I remember how secretly proud I always felt when we found out the competition order he and Tamila had chosen. Coaches generally strategize when choosing the order their team members compete. The expected high score goes last, and then essentially you work backward from there. But your first competitor should be your steadiest one, the one who you can trust to handle the competition nerves, the one who will set the standard for everyone else. I would never have chosen to go first myself. But there was no better feeling than when they chose me to go first on 2 or 3 events every competition. (Except for maybe the feeling when sometimes I was picked to go last.) There is perhaps no better way to build someone’s self-confidence than to show, for an audience to see, that you have confidence in them.
When I picture Victor during those years, I remember so clearly how youthful he was. He must have been in his 60s at the time, but everything about him seemed young. I remember how he would catch us in mid-air when we practiced bar dismounts. (Was there anyone else in my life I would have trusted to do that?) He was a small man, but spotting anyone seemed effortless for him. He had the body of a man half his age. He used to swim for miles each morning in the pool at his apartment complex (where he’d bring us to swim twice a week in the summers). It was so important to him that we balance the hard work we did with fun. During our lunch break in the summers, he’d bring everyone to the floor for dodge ball games. (My years running from softballs paid off.) He was soft-spoken and loved to laugh. I don’t recall ever hearing him raise his voice.
One of my favorite memories is when I did a kip for the first time on the low bar. (If you were never a gymnast and you look this skill up on Youtube, you will not be impressed. But if you were ever a gymnast, perhaps you understand the agony of trying and failing for actual years to get that stupid skill.) It was the Louisiana State Meet at LSU, the last competition of the year. For every competition that year leading up to state, I’d tried the kip, failed, and done it again with him helping me (yes, a huge deduction, but I had to compete the skill, and my score was going to be a disaster no matter what). Except that time, I did it. I could hear my gym’s section of the audience cheering as if I’d just won Olympic gold, and I remember seeing out of the corner of my eye from the high bar that Victor was jumping and running in circles, arms raised, dancing like a maniac. For the entire rest of the routine he danced with the whole crowd watching. He apologized to the judges afterward, then bear-hugged me with tears in his eyes and told me that he hadn’t been this excited when Tatiana Gutsu won the Olympic gold. “I didn’t cry then,” he told me, “but I cry now.” Of course I wasn’t sure that I believe him. But then again…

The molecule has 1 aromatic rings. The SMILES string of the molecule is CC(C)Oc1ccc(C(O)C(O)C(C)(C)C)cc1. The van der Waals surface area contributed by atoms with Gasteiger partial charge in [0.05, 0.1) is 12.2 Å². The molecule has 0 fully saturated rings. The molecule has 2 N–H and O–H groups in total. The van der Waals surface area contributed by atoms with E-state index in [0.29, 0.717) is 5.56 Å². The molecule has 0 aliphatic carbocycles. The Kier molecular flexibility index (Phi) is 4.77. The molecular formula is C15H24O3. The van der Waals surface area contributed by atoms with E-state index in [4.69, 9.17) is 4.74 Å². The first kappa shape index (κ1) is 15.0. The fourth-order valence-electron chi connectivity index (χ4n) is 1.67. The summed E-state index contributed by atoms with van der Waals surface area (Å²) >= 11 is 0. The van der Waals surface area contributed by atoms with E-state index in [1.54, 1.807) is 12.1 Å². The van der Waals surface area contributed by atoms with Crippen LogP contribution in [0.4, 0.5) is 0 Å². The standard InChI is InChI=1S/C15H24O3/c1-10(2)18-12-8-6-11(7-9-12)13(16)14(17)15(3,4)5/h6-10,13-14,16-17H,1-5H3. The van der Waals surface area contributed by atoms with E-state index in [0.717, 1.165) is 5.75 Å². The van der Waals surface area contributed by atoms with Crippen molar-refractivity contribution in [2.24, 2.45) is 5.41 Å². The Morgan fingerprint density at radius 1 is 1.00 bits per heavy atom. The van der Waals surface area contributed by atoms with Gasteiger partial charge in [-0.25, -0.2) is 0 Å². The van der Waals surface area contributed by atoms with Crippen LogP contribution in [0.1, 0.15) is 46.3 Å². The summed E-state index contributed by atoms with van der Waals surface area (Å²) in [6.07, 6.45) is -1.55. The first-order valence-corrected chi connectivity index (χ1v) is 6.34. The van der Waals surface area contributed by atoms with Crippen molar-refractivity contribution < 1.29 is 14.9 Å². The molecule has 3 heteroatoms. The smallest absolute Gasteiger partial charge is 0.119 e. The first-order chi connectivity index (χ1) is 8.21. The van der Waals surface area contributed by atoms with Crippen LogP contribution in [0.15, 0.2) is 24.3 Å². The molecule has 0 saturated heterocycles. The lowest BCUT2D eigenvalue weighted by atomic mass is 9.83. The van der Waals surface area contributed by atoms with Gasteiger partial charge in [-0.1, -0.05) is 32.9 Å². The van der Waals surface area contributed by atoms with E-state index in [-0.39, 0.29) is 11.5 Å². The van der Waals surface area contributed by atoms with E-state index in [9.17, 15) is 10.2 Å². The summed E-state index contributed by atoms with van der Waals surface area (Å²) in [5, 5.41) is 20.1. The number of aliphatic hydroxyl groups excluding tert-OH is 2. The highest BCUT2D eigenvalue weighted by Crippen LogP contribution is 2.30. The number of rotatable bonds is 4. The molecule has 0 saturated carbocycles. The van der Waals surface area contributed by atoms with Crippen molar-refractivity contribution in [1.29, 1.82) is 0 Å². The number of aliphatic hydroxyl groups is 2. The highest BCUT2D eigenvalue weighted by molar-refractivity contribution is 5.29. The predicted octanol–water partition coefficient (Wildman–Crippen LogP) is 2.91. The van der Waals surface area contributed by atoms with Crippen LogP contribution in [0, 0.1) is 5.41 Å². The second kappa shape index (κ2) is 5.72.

I was 12 when Victor and Tamila moved away for a coaching job in California. It was one of the saddest goodbyes I’d ever had to say, and I still remember crying as I walked out of that gym with my teammates for the last time that night in December. I went to two more gyms after Victor left. I never stopped loving gymnastics. (I still haven’t stopped loving gymnastics.) But no other coach ever made me feel as confident or sure as he made me feel. 14 years later, it’s still hard to talk about why I walked away from competitive gymnastics. The simplest thing to say is that I felt like I’d come to the point of picking a route forward. The gymnastics route where there was a single goal (full-paid college scholarship to a college with a good gymnastics program) and no room for error, or the academic one where options felt endless. I couldn’t do both. And I guess something else Victor taught me was that sometimes you have to leave something you love to pursue a different dream.
In college, I found out that Victor and Tamila had moved back the area and were coaching at one of my former gyms in Mandeville. I remember how hard my heart was beating when I went to visit during a holiday break. I hadn’t contacted them beforehand, and they hadn’t seen me in nearly a decade. Would they even recognize me? When they saw me, they stopped class and pulled me onto the floor to introduce me to the girls’ team—all of them the age I was when they were my coaches. Victor convinced me to warm up with the class, and then he came with me when I tried to make my body remember how to tumble on the tumble track. It was the best gift I could have asked for. They retired not long after that and then moved away with the rest of their family. I’m so grateful for seeing him that last time.
The actual skills Victor taught me were secondary to the ways he changed me as a person. Victor was one of the most accepting people I’ve ever known. Everyone, no matter their background, skill level, age, or size, was welcome in his gym. He taught me quiet confidence and pride and how the things we work hardest for should always be things we love. He taught me about perseverance, discipline, and most everything that has helped me have any degree of success in anything I’ve done since.
There’s been so, so much in the news for the past couple of years about USA Gymnastics. Child abuse and molestation and eating disorders and permanent emotional damage. It’s hard to watch as more and more people are sharing more and more of these stories, and it’s heartbreaking to see the world learning to affiliate the sport with abuse like this. It’s hard to know that parents have not allowed their little girls to start or continue gymnastics because they associate it with these cases. I wish I could tell them that there’s an awful lot wrong with elite gymnastics and the national team setup, and that there are a lot of terrible people affiliated with this sport, and those are rightful things to be wary of. But I also want to tell them that’s not all the sport is. Let me tell you about my childhood gym and my coach. This is what gymnastics is supposed to be. This is what a coach is supposed to be.
I’m thinking of Tamila, Tetyana, Lana, and their family tonight, and I’m so grateful for these memories of Victor. I’m lucky to have known him.